I learned to play when I was in middle school, and continued into high school and college. Once I got the hang of it, I was hooked. I loved the challenge of learning new music and loved hearing how my part contributed to the big picture in the ensemble I was part of. I loved the confidence I gained as I learned to play more and more difficult music. When I was a Junior in high school, a friend convinced me to audition for a community orchestra and I made the group.
I was ecstatic and learned to play as a group with people more experienced than I. That, in turn, gave me the confidence to audition for the Michigan Marching Band when I went to college. While in the Michigan Marching Band, I learned to play music I never thought I would be able to play. The expectation level was so high, and we had such a short time – usually 4 or 5 days – to learn new music. It was incredibly difficult, but I loved every minute of it. The experience of performing each Saturday before over 100,000 cheering people is something I will never forget! I loved feeling part of a group and the bond we had.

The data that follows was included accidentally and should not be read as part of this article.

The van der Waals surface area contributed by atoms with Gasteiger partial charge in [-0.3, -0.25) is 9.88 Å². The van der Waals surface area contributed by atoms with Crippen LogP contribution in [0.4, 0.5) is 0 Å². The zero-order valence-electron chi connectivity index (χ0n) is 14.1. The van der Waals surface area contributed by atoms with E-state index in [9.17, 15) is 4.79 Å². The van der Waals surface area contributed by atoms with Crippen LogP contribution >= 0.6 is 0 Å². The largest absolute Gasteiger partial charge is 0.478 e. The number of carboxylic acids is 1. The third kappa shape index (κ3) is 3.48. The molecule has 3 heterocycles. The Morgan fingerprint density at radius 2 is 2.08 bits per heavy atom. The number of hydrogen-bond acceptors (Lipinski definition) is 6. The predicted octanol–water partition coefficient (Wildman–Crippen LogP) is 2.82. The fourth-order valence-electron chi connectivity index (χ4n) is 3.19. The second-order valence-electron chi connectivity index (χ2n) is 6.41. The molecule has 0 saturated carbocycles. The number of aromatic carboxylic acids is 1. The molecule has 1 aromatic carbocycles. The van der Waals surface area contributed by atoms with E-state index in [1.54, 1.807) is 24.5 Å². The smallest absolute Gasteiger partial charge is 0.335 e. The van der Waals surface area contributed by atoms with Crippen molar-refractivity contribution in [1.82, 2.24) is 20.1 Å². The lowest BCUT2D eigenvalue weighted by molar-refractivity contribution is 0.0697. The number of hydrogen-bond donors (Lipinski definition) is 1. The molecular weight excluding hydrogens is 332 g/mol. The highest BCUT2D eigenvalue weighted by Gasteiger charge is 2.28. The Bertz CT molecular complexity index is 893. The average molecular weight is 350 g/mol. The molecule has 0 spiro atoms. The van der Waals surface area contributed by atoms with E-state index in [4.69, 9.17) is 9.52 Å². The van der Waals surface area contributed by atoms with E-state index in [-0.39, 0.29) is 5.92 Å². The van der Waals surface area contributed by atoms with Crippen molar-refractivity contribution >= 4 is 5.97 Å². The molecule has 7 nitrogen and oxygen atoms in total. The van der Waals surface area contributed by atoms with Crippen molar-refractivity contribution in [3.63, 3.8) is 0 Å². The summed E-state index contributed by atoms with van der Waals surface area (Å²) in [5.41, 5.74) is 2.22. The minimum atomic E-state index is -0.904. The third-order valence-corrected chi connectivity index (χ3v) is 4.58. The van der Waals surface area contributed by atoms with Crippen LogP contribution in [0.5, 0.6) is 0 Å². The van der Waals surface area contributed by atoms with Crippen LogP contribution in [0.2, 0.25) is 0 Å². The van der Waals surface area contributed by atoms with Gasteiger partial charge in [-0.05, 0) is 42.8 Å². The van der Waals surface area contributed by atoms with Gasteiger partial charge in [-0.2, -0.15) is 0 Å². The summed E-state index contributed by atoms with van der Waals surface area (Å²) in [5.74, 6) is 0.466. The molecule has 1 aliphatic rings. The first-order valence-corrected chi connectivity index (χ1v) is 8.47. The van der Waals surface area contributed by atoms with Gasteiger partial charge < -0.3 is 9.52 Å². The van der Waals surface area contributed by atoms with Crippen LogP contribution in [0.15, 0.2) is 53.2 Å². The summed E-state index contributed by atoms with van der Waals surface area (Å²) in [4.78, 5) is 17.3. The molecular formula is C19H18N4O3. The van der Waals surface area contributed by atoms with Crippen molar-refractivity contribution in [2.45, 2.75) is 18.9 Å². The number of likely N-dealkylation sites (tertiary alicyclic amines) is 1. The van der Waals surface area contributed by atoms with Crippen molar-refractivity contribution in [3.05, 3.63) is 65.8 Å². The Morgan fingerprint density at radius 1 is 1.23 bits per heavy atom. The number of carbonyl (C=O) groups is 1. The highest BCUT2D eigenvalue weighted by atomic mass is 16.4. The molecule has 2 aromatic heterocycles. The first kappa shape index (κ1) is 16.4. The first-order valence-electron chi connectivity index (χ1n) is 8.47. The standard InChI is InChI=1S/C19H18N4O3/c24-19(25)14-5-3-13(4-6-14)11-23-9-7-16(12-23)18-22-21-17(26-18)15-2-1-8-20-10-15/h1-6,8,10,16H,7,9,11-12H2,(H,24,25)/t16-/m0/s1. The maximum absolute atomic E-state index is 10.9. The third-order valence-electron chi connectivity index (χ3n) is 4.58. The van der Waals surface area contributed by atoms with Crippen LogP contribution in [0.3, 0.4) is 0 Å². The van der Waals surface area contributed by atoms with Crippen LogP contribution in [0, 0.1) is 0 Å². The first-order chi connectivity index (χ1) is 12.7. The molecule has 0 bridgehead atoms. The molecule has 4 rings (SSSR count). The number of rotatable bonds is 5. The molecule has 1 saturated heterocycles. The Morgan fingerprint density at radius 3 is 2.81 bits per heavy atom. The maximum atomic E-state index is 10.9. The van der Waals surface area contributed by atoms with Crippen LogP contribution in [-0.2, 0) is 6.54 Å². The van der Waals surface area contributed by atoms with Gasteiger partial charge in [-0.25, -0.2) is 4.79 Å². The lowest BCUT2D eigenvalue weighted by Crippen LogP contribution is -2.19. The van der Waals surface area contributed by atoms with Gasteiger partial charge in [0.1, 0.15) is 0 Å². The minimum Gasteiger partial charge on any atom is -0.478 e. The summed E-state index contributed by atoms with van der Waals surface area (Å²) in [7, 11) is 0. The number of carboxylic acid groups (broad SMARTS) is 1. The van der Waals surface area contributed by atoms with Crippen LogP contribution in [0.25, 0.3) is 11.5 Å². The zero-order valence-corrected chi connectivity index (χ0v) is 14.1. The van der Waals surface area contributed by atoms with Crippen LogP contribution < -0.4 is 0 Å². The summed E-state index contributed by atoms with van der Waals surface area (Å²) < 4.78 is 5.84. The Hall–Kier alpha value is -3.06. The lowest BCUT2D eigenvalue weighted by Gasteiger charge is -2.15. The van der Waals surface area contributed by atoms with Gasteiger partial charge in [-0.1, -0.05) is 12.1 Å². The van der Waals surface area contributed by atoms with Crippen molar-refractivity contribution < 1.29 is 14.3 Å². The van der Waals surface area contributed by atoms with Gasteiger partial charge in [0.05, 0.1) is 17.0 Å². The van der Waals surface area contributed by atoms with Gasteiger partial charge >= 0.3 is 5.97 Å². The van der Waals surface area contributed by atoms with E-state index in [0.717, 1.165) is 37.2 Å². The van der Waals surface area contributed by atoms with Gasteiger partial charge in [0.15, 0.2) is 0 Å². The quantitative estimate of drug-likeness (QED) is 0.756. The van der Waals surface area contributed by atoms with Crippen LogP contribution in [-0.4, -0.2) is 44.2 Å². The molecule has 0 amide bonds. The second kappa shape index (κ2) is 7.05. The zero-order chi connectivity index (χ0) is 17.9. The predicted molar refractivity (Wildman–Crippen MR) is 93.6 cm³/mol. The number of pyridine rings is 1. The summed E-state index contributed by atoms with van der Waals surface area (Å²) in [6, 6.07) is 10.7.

It was like a family. The experiences I had as part of the band could not have come from any other activity on campus. I was able to go to bowl games, including a Rose Bowl, which many people will never get to experience. Marching in the Rose Bowl parade cannot be described. I graduated about 20 years ago, and sadly did not play my clarinet during that time.
My husband however has inspired me. He learned to play the guitar this year using an online program that teaches how to play guitar for beginners.
Last year, however, I finally returned to Michigan for homecoming, where the marching band alumni gather for their annual Blast from the Past.
I don’t know why I had never returned to participate before. I picked up my clarinet the morning of the football game, and actually remembered how to play! All the old feelings rushed back, the joy of being part of the larger sound, the joy of being able to create music. Of course, it was a blast marching with my old friends and roommates in pregame and halftime once again in front of that huge crowd. But more importantly, the experience reminded me that now matter how long it has been, music will always be a part of me. Learning to play the clarinet will stay with me throughout my whole life, and it will always be something I can do for enjoyment.